In short, Biden wants to move things along, but he doesn’t want to get crosswise with any single unhappy obstructionist or litigious lawyer.
For Republicans this is a political opportunity, but only if they have their own proposal that directly addresses what the public wants, is economically efficient, and cuts down on the red tape and obstructionism that results in maddening delays and rising costs.
The Republican Party has a new base of working-class voters. Its leadership cannot just be a “No” on a jobs program.
With an alternative plan, the GOP could look good as Biden struggles to deliver the promised union jobs. With the Biden plan promising to fix just 20,000 of the 173,000 of roads in poor condition, most voters won’t be happy (and won’t experience) the largesse showered on niche transportation like Amtrak.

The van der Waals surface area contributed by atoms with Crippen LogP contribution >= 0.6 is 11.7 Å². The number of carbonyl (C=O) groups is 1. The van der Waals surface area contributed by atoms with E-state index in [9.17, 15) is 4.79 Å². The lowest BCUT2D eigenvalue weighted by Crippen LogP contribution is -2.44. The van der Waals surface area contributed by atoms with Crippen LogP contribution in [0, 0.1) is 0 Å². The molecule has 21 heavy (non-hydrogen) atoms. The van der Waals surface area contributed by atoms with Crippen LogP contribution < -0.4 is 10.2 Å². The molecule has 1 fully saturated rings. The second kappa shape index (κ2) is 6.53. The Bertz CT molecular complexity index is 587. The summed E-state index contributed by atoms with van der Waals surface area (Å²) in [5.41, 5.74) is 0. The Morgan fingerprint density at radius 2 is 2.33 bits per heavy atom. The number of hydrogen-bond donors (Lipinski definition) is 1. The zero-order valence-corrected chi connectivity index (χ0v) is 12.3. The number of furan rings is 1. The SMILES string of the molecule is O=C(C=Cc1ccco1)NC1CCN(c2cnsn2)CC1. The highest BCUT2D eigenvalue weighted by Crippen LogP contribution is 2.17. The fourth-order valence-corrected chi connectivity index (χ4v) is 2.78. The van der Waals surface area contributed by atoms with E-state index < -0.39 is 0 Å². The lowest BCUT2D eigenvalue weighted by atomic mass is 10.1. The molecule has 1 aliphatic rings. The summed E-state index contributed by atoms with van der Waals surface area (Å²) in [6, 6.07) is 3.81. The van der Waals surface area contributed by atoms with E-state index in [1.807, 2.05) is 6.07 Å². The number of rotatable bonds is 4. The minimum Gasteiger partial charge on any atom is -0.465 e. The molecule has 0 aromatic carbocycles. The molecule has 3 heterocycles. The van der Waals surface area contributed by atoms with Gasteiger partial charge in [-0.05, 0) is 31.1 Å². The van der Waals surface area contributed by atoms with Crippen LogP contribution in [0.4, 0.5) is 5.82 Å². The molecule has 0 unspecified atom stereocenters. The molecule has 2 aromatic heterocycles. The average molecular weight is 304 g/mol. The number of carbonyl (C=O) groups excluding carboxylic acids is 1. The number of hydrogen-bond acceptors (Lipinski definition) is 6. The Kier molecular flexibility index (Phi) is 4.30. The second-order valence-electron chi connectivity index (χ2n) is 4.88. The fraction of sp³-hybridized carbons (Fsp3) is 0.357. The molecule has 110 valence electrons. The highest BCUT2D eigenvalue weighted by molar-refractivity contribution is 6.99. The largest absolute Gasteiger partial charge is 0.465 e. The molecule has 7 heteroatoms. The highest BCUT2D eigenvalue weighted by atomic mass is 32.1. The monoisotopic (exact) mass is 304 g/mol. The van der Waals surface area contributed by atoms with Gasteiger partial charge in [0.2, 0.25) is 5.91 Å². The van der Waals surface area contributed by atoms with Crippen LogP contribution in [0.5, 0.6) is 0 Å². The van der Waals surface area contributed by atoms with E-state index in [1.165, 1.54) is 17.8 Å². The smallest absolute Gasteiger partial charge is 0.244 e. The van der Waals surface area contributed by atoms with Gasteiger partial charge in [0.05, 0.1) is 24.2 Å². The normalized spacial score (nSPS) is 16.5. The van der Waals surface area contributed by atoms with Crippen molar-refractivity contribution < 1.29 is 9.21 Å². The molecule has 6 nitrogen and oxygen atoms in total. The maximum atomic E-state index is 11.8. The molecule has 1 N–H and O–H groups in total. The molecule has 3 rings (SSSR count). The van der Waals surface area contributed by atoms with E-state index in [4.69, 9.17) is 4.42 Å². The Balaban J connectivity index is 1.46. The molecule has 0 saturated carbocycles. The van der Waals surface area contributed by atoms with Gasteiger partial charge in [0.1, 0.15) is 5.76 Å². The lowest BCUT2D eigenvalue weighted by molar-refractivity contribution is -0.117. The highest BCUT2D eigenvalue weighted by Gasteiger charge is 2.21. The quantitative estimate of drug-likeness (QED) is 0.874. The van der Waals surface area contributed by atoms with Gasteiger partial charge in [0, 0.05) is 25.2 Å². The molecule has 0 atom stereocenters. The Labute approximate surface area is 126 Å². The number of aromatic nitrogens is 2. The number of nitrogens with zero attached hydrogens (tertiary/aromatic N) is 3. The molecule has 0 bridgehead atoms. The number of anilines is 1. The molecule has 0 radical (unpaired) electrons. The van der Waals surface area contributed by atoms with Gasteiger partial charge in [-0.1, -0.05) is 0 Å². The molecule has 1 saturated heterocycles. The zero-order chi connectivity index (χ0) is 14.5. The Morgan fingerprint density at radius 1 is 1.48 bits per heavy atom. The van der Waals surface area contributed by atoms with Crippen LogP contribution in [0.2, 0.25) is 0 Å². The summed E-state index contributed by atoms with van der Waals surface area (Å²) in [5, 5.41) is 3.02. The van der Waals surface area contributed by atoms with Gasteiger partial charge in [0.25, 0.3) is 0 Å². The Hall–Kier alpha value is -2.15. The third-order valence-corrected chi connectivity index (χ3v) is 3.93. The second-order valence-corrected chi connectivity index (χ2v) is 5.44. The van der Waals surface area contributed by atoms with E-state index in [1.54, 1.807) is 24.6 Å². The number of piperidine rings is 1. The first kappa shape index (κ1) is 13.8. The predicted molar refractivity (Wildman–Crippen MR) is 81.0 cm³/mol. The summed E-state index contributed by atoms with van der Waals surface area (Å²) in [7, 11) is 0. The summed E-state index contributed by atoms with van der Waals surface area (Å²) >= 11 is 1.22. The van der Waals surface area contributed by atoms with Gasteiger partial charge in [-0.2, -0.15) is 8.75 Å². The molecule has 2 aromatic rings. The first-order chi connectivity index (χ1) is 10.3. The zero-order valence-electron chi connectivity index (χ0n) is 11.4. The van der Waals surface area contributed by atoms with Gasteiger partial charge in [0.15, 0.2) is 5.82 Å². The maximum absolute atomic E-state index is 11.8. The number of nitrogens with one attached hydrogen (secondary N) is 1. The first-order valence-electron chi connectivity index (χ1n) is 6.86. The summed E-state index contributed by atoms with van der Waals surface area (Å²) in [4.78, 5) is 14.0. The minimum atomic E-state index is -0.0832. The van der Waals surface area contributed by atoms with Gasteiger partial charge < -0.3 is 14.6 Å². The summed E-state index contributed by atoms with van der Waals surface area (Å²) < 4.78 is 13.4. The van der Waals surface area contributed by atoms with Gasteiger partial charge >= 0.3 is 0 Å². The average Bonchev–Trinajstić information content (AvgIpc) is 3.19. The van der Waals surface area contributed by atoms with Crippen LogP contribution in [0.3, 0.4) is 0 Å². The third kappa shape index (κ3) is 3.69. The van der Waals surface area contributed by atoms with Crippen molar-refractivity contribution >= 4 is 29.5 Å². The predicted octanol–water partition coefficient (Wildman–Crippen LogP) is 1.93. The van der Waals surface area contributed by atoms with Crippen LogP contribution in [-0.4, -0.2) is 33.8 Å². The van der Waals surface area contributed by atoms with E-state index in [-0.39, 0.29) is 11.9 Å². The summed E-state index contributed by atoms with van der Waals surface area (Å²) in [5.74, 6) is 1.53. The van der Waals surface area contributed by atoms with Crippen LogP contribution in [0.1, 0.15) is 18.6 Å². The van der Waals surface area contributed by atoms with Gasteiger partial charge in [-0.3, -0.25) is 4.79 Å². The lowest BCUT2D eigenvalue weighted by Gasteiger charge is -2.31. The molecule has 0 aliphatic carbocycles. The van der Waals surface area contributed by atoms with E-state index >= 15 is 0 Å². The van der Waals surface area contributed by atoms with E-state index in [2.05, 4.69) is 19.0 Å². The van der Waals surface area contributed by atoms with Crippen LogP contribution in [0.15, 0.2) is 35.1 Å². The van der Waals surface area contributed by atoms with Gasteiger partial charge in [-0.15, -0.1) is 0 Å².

One of the myriad reasons Trump lost re-election was his unwillingness (or inability) to offer a vision of the future other than more of Trump. If congressional Republicans want to regain majorities and set the stage for a comeback into the White House in 2024, they cannot repeat Trump’s mistake.
Keith Naughton, Ph.D., is co-founder of Silent Majority Strategies, a public and regulatory affairs consulting firm. Naughton is a former Pennsylvania political campaign consultant. Follow him on Twitter @KNaughton711.
The Hill has removed its comment section, as there are many other forums for readers to participate in the conversation. We invite you to join the discussion on Facebook and Twitter.